Leon Battista Alberti’s “Delineation of the City of Rome”
6 x 9 in
Around the end of the fifth decade of the fifteenth century Leon Battista Alberti surveyed and drew a plan of Rome. He then wrote a brief Latin text, titled Descriptio urbis Romae, where he explains that after drawing a plan of Rome, he had concocted (’excogitatus’) an original method whereby every scholar, even of indifferent talent (’mediocri ingenio praeditus’), would be able to redraw an exact copy of his original map. Instead of Alberti’s drawing, the book contains a list of names of places and numbers. These are the polar coordinates of 175 locations in the city. Alberti explains how, using those numbers, and an instrument which today we would call a plotter, all readers are expected to draw their copies of the map.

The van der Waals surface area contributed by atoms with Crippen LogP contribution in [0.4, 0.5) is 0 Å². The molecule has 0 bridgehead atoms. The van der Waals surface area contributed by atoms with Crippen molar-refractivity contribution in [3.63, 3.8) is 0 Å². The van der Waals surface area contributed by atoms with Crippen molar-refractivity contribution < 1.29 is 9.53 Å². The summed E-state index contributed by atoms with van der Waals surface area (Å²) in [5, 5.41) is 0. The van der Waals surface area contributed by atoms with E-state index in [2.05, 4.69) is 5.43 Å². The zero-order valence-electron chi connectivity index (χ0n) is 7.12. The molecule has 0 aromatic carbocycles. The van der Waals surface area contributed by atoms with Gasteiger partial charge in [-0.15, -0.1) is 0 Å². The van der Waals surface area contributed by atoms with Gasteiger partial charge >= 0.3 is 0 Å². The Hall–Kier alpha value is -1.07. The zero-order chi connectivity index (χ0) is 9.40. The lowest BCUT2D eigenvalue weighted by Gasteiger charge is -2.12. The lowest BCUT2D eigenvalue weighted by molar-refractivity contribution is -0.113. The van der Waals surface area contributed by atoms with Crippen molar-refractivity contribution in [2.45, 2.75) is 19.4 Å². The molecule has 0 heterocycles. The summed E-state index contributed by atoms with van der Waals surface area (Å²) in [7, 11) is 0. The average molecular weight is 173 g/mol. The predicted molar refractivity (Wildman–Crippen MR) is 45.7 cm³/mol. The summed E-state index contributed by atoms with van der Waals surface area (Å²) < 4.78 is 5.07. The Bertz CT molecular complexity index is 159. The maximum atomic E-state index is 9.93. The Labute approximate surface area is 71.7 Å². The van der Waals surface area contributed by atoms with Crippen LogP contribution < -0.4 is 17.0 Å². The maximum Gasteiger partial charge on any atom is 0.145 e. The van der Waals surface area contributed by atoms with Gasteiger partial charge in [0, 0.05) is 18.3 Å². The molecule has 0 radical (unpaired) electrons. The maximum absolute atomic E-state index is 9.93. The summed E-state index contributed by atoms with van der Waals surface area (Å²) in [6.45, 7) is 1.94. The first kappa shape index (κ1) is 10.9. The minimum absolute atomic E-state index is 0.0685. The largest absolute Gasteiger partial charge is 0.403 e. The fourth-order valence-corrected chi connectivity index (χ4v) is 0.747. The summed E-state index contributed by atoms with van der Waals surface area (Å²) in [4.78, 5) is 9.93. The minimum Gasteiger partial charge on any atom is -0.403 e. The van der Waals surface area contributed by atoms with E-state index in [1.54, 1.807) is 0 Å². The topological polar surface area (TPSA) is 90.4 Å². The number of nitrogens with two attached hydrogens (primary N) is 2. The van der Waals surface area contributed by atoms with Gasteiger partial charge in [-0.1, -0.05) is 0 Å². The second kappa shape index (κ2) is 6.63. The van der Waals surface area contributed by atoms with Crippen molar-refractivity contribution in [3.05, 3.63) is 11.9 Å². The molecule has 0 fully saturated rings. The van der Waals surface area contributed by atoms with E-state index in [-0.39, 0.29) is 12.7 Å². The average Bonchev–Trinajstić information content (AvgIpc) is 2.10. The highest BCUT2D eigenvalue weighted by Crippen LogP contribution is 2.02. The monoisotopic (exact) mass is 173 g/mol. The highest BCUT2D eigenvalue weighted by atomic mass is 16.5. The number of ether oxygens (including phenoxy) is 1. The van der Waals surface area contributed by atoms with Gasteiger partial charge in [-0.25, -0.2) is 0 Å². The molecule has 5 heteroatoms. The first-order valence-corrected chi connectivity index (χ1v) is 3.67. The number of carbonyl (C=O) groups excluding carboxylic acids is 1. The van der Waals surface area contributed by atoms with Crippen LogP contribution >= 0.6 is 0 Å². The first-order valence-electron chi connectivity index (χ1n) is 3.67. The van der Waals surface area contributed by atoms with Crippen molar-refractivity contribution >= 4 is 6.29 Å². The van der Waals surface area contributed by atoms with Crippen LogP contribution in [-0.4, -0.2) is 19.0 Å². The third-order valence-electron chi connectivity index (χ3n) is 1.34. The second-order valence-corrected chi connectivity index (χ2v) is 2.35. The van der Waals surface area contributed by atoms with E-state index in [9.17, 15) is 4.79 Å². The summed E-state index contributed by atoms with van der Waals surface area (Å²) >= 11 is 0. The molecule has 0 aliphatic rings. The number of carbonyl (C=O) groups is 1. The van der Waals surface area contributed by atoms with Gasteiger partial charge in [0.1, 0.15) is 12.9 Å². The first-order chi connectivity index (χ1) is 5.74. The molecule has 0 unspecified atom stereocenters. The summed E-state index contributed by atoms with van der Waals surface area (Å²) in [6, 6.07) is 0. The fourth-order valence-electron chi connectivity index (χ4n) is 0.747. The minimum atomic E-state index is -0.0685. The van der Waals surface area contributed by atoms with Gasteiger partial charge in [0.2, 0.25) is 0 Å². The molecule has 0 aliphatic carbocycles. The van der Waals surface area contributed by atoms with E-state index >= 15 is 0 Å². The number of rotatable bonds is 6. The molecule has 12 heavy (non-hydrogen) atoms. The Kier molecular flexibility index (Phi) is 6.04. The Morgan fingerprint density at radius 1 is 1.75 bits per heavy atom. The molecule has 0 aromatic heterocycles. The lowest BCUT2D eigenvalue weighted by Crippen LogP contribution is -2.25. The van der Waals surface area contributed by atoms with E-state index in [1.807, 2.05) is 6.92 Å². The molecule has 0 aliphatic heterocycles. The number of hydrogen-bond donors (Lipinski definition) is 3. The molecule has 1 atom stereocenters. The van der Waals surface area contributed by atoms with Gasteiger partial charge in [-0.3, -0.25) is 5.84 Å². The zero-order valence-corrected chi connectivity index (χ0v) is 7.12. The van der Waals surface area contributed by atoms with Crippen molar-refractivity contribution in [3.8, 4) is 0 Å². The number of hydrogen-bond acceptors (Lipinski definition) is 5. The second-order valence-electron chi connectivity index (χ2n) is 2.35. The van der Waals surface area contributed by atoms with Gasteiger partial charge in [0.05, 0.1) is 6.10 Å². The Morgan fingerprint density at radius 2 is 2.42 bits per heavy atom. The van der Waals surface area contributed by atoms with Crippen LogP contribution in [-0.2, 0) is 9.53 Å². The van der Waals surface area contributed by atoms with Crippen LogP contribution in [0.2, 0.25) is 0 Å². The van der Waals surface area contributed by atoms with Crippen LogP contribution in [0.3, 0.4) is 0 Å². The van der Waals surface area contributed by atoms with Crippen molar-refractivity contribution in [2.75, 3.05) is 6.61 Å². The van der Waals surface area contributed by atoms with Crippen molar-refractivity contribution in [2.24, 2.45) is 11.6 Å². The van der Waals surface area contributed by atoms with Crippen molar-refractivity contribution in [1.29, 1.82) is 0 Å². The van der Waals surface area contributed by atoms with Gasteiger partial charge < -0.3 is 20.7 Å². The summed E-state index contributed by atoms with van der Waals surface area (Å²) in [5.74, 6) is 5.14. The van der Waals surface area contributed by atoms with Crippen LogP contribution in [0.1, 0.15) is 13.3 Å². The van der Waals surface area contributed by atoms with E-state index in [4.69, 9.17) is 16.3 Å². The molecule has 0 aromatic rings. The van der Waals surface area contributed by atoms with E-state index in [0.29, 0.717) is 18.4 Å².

With Francesco Furlan. Leon Battista Alberti’s “Delineation of the City of Rome” (“Descriptio Vrbis Romæ”). Edited by Mario Carpo and Francesco Furlan. Critical edition by Jean-Yves Boriaud and Francesco Furlan. English translation by Peter Hicks. Tempe, AZ: Center for Medieval and Renaissance Texts and Studies, 2007
Publication History: earlier versions in Carpo, “Descriptio urbis Romae. Ekphrasis geografica e cultura visuale all’alba della rivoluzione tipografica,” Albertiana 1 (1998): 111-132; Mario Carpo and Martine Furno, Leon Battista Alberti : “Descriptio Urbis Romae.” édition critique, traduction et commentaire (Geneva: Droz, 2000). See also Carpo, “The Early Modern Renaissance of Digital Images: Alberti, Ptolemy, and a Map of Rome,” in Ptolemy’s Geography in the Renaissance, (London: The Warburg Institute, 2011), 81-90